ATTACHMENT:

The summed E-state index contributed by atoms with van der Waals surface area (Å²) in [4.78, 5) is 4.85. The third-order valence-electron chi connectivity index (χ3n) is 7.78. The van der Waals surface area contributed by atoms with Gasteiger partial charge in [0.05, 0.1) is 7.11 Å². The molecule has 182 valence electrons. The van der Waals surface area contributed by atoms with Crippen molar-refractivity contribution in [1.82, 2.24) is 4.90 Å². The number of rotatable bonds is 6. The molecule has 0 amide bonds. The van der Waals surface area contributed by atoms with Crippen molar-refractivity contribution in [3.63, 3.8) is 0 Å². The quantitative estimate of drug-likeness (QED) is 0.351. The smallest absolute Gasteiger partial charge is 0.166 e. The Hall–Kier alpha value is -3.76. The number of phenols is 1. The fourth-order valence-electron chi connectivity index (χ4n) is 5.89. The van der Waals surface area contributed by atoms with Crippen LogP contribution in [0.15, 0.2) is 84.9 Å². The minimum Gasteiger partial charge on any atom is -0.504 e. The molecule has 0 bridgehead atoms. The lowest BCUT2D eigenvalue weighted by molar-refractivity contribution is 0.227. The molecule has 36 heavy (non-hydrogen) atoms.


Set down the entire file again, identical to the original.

The summed E-state index contributed by atoms with van der Waals surface area (Å²) in [4.78, 5) is 4.85. The third-order valence-electron chi connectivity index (χ3n) is 7.78. The van der Waals surface area contributed by atoms with Gasteiger partial charge in [0.05, 0.1) is 7.11 Å². The molecule has 182 valence electrons. The van der Waals surface area contributed by atoms with Crippen molar-refractivity contribution in [1.82, 2.24) is 4.90 Å². The number of rotatable bonds is 6. The molecule has 0 amide bonds. The van der Waals surface area contributed by atoms with Crippen molar-refractivity contribution in [3.63, 3.8) is 0 Å². The quantitative estimate of drug-likeness (QED) is 0.351. The smallest absolute Gasteiger partial charge is 0.166 e. The Hall–Kier alpha value is -3.76. The number of phenols is 1. The fourth-order valence-electron chi connectivity index (χ4n) is 5.89. The van der Waals surface area contributed by atoms with Crippen LogP contribution in [0.15, 0.2) is 84.9 Å². The minimum Gasteiger partial charge on any atom is -0.504 e. The molecule has 0 bridgehead atoms. The lowest BCUT2D eigenvalue weighted by molar-refractivity contribution is 0.227. The molecule has 36 heavy (non-hydrogen) atoms.